From Book Editor to Lawyer, a Gamble Pays Off
Judith McCarthy graduates from Rutgers School of Law-Newark with a position at a national firm....
Rutgers Computer Scientists Receive Google Grant to Develop Personalized Data Search System
Computer scientists Amelie Marian and Thu D. Nguyen received a grant from Google to develop a personal data search system that draws from social media pages, personal calendars, bank account information, email, Skype conversations and work documents, among other things.
- Health & Medicine / Public Health;
- Politics, Law and Public Policy;
- Politics, Law and Public Policy / Public Health Issues, Policy;
- Women's and Gender Studies
Hot Topic: The Birth Control Mandate, Religion, Women’s Rights and Politics
Rutgers Today: The debate over the birth control mandate has been framed by opponents as a battle over religious freedom, while supporters argue it’s an issue of women’s rights. What do you think the fight is about?
Daniels: In my opinion it’s not an issue about religious freedom, but about women’s rights and the state of our political climate that makes an issue out of contraception in the 21st century. I think President Obama has been assaulted by the developing strength of the right wing and their move not just to restrict access to contraception but also to push the right-to-life movement forward. It’s part of that bigger political game and part of a larger struggle over women’s rights to reproductive autonomy.
Rutgers Today: Why do you think this continues to be an issue after the president announced a compromise that would shift the cost of contraception coverage away from religiously affiliated institutions to insurance companies?
Daniels: I think President Obama could be commended for trying to engage in the politics of compromise when we seem to have a national climate that is bent on polarization. But the fact that we even have to be having this conversation is a sign of how regressive American politics and the American political culture have become. We are talking about access to contraception - we are not even talking about access to abortion.
I think sometimes the right wing movement ‘forgets’ that Griswold v. Connecticut in 1965 legalized contraception. It’s very ironic that the same people who are anti-abortion are also anti-contraception. Clearly what they are trying to do is back us into a certain view of sexual morality that they want to impose on the rest of the population. I think that is the bigger political agenda, because if you are not for pregnancy prevention and you are not for pregnancy termination, than really what you are talking about is trying to enforce a conservative sexual morality on a majority of Americans.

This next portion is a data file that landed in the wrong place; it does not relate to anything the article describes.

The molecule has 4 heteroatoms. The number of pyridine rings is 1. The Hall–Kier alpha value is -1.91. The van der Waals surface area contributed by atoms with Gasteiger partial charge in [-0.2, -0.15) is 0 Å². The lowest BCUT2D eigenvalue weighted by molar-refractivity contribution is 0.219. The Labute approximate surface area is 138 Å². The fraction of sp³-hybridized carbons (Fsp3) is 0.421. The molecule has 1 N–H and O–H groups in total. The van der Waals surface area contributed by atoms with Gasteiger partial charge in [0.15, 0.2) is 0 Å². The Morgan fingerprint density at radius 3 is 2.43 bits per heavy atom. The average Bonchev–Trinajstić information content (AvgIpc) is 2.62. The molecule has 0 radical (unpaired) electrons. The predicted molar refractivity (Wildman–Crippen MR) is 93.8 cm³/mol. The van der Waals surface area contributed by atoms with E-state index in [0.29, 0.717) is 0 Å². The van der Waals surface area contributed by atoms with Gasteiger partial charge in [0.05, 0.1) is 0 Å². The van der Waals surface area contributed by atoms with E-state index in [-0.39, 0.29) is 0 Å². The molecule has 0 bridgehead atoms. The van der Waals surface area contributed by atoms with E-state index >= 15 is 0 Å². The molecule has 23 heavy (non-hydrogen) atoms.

Rutgers Today: What do you think are the political consequences of having a debate over access to contraception and who do you think stands to benefit?
Daniels: In the end its going to help Obama look like he is more reasonable, the more middle of the road mainstream political actor who is willing to compromise in the face of great polarization. I think it will probably work to his advantage long term. And who is it going to hurt him with? The more conservative wing of the American society is not going to vote for him no matter what he says or does.
Rutgers Today: What do you think about the amendment introduced by Sen. Roy Blunt, R-Mo., that would have allowed employers to deny insurance coverage for services such as contraception that are contrary to its “religious beliefs or moral convictions?”
Daniels: If we are going to be selective about what drugs are covered or not, based on politics, than we are going to pretty quickly enter into a system that is chaotic and not based on the real health care needs of the American public. After all, we use public funds to pay for viagra and I for one might question that, given that federal funds are blocked for essential women's health needs.
Media Contact: Andrea Alexander
732-932-7084 ext. 615